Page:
A 1960s Story Finally in Print

| November/December 1993

Sr. Submitted by his son, Ted Smith P.O. Box 680 Norwalk, Ohio 44857-0680

This story was written by my father before the day of Gas Engine Magazine, so that is why he talks about the tractors my grandfather owned. Dad is now 73 years old, and has no idea I found this story and had it typed up for submission to Iron Men Album. Ted Smith.

Dad writes:
'Dear Editor,
'I have been a reader of your excellent magazine for some time. I have a picture I am sending you if you care to put it in the Album. I am a steam fan and also an early gas fan. My father's side of the family has always been engaged in custom threshing, sawmilling, silo filling, building moving, corn husking, road grading and steam road rolling. My father is in his late sixties. He has threshed for 43 years without missing a season. We had to quit in 1947 as there wasn't enough to pay us to keep us going.

'My great-grandfather started with Case machinery. He started with a Case separator and portable Westinghouse engine. He ran this rig for a short time and bought a new Case separator and Case center crank engine. He ran the rig for some time, then his age and health forced him to give up, so his sons took over (two brothers). They traded the old rig off for a 16 HP Huber engine and a new Minneapolis separator. After a while my father bought them out and ran the rig for a while. The old 16 HP Huber was a little light for the big old wooden Minneapolis separator. They claim it was a good machine but pulled very hard. The old saying was it took a 90 horse engine to pull it. My father bought a 22 HP Russell compound which he cursed from the day he bought it. He kept the Russell for four or five years, sold it and bought a 20 HP Aultman and Taylor. The next year he bought a 32 x 54 Western Special Case separator, which he used until he quit threshing. We had the Minneapolis separator for a while and used a 23-90 Baker engine on it to help do the threshing. The 23-90 Baker engine belonged to a saw mill and lumber dealer. As time went on, steam was going out in our locality, so we had to give way to gas. Help was getting to be a problem, and also we had a drought in our section and water became a problem.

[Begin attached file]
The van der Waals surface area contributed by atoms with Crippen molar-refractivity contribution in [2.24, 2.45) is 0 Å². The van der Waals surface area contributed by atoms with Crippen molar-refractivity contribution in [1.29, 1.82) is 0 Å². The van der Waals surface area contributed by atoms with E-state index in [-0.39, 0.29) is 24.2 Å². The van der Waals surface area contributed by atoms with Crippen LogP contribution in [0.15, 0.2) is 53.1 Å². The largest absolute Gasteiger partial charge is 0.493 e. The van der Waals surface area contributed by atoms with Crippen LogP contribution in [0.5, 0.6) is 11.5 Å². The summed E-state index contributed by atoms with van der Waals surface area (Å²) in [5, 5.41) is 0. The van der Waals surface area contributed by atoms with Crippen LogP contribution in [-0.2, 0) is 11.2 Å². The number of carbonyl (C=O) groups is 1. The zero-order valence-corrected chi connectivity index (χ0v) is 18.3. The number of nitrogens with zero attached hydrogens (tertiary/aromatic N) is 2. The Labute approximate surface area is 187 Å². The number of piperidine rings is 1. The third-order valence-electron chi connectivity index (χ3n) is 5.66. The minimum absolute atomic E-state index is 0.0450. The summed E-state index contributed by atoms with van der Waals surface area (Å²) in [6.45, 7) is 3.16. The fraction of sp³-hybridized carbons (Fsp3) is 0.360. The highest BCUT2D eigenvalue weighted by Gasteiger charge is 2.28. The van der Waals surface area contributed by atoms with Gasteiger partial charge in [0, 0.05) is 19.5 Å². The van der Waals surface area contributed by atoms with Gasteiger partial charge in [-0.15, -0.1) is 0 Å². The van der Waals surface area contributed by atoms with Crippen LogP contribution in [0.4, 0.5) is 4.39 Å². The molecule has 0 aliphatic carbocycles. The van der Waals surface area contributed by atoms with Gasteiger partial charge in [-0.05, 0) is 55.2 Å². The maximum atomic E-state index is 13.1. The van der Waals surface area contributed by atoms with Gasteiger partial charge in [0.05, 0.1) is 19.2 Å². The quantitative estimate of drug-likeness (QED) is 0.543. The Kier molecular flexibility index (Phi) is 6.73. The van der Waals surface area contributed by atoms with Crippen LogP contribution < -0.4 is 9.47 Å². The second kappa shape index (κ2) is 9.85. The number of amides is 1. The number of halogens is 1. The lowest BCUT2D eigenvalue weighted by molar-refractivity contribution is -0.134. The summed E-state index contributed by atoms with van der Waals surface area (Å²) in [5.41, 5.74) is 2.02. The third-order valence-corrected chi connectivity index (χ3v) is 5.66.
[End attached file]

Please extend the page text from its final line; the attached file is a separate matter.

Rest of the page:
'The last couple of years he used steam and I was getting big enough to help him some. In the year 1927 Dad bought a new 25-50 Baker tractor but it was not delivered until May of 1928. From then on it was up to me to help him do the threshing, corn husking, sawmilling, road grading, and moving of buildings (of which we had a lot). We were busy year 'round. The only source of power we had was the old Baker tractor.

20 HP Aultman Taylor steam engine threshing wheat south of East Townsend, Ohio, circa 1925. My dad (Lloyd Smith) and Uncle Lyle are the twin boys sitting on the engine.